Wednesday 15 June 2011

Factors influencing learning to read (Part 3 of 5)

Does Doing life equip us to read ?

I was reading about some research done with preschool students. Two classes were formed.  One class was taught standard phonics and official school drills the other was taken on school trips to museums, play grounds, theater, had books read to them and did lots of discovering the world around them experiments such as growing beans in class.

If my memory serves me right - after three years each class was divided in half and combined with the other.  So the new class consisted of 50% of each of the original classes. Within three months the students who had done no formal learning to read lessons were reading up to three years above their chronological age.

The reasons touted were that the students who explored the world around themselves had a deeper understanding of vocabulary and a larger bank of vocabulary to draw from.  So when they started learning to read they only had one skill to learn, the skill of decoding the symbols on the page. Most young students are trying to attain a double skill the skill of decoding and the skill of understanding the word they are decoding at the same time. (sorry I can't remember where I read about this research.  If anyone recognizes it please let me know so I can give appropriate credit)

To keep doing life made sense, and did set my mind at ease that what we were doing was making a difference. Whenever I feel a little guilty doing life I remember what Ruth Beechick has to say about it. (Read about it in this blog post: No need to feel guilty !

Practical tools

Time to go back to the tool box. I am sure Sonlight had added some how to books in with my order.  They must be important  ???

I took out my books by Ruth Beechick which Sonlight had graciously added to my order as a thank you gift. I read A home start in Reading. I highly recommend this book (it has now been combined into one book called: The Three R's ).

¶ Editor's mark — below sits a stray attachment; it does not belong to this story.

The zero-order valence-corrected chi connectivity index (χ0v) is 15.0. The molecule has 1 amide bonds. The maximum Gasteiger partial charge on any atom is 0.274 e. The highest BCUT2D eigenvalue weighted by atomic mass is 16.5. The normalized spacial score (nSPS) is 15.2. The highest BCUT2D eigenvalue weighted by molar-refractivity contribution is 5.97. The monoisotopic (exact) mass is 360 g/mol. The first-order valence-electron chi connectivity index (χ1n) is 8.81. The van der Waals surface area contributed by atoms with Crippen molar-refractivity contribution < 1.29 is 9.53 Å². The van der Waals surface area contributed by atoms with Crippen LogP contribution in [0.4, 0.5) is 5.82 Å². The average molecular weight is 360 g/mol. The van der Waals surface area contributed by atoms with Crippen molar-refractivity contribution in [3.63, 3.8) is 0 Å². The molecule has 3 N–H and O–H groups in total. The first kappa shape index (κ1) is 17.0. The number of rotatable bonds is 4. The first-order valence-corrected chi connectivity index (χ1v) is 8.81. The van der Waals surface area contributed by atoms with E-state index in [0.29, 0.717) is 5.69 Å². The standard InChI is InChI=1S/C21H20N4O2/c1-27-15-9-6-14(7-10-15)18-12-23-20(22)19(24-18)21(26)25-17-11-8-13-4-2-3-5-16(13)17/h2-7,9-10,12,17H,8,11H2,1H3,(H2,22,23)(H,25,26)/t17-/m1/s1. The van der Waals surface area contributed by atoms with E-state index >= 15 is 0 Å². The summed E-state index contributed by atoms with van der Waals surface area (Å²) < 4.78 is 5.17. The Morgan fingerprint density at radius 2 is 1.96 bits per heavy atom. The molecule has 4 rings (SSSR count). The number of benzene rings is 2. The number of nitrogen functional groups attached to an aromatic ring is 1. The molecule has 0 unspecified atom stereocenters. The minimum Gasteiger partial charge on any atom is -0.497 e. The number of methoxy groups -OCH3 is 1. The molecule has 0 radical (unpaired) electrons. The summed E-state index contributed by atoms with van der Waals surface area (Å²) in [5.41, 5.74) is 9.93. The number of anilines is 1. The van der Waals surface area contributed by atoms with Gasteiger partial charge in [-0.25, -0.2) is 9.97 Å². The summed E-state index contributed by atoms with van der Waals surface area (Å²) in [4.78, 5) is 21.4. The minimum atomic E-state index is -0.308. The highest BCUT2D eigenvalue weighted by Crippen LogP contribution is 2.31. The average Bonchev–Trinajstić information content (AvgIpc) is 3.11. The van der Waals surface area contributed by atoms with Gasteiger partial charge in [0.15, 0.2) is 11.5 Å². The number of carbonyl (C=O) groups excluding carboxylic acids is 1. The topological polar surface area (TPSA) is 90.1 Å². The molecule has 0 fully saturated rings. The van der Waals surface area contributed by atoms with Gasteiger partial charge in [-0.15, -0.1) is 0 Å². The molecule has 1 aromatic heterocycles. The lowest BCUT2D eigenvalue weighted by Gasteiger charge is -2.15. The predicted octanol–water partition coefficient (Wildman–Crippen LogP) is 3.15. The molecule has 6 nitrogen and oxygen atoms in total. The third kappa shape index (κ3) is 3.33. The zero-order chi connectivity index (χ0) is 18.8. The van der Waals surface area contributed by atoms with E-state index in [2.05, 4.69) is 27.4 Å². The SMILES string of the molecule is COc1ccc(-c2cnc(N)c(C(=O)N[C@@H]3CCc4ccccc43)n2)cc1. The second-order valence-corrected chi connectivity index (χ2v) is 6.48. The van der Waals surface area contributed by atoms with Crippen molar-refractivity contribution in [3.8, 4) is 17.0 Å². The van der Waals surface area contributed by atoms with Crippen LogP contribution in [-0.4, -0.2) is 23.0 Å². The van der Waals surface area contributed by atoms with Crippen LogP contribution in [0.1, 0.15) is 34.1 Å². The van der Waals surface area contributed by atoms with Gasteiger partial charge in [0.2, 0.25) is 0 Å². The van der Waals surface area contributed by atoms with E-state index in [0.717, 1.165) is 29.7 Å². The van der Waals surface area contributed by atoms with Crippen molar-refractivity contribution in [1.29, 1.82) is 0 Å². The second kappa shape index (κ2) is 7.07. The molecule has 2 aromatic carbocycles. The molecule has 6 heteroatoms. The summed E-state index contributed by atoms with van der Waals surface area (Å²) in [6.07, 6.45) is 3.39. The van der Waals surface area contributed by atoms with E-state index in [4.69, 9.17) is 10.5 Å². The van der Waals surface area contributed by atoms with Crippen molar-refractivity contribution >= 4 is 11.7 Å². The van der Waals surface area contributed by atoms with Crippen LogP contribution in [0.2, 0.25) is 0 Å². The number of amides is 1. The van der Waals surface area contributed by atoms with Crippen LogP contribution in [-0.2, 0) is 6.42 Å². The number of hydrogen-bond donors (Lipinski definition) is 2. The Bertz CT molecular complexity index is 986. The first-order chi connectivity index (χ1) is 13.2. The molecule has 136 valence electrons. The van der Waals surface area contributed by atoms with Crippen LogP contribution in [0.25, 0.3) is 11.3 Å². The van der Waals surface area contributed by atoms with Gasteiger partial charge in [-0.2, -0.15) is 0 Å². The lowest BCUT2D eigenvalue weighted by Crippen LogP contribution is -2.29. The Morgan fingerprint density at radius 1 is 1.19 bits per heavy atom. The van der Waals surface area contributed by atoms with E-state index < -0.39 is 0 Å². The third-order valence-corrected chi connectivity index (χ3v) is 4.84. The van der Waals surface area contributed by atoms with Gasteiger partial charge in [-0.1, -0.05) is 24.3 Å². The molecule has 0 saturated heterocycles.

Ruth did an amazing job of equipping my understanding of how and when to teach phonics, how to know when my student was ready to learn, and how to develop comprehension skills. These little books (now in one book) are worth their weight in gold!

Feeling better equipped we continued with our daily phonics books (Get ready for the code) and sat together reading great books from Sonlight Core K (now called Core A) But I still worried and fretted over the whole thing.

Some tools of interest

Factor 3 is becoming equipped with the tools that are needed to teach this precious skill of decoding letters on a page. 

What tools do you have in your tool box ?

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    1. I've read quite a few of accounts which would agree with that research, Chareen, and our experience with our own children is similar.

      I'm always impressed when I hear about children teaching themselves how to read - I'm not sure it would be too hard in a reading-rich environment.

      We taught reading quite informally, using simple readers and just explaining phonics verbally. That was pretty easy. My dad taught my brother by reading the same books over and over, and following the words with his finger. From what I remember, he did that at quite an early age.

      Good luck with your reading, Chareen:)

    2. Some simple Spalding flash cards and a chart which I made
      a few readers and lots of interesting books.
      I do wonder however if we had done more formal phonics if my children would have been better spellers.

    3. Thank Vicky. Mr N is chomping at the bit wanting to learn how to read ! I am looking forward to seeing his progress.

      Thanks for sharing your post Erin. I did not use intensive phonics with mine however I did use spelling workout and that seemed to give enough phonics for good spelling ;-)


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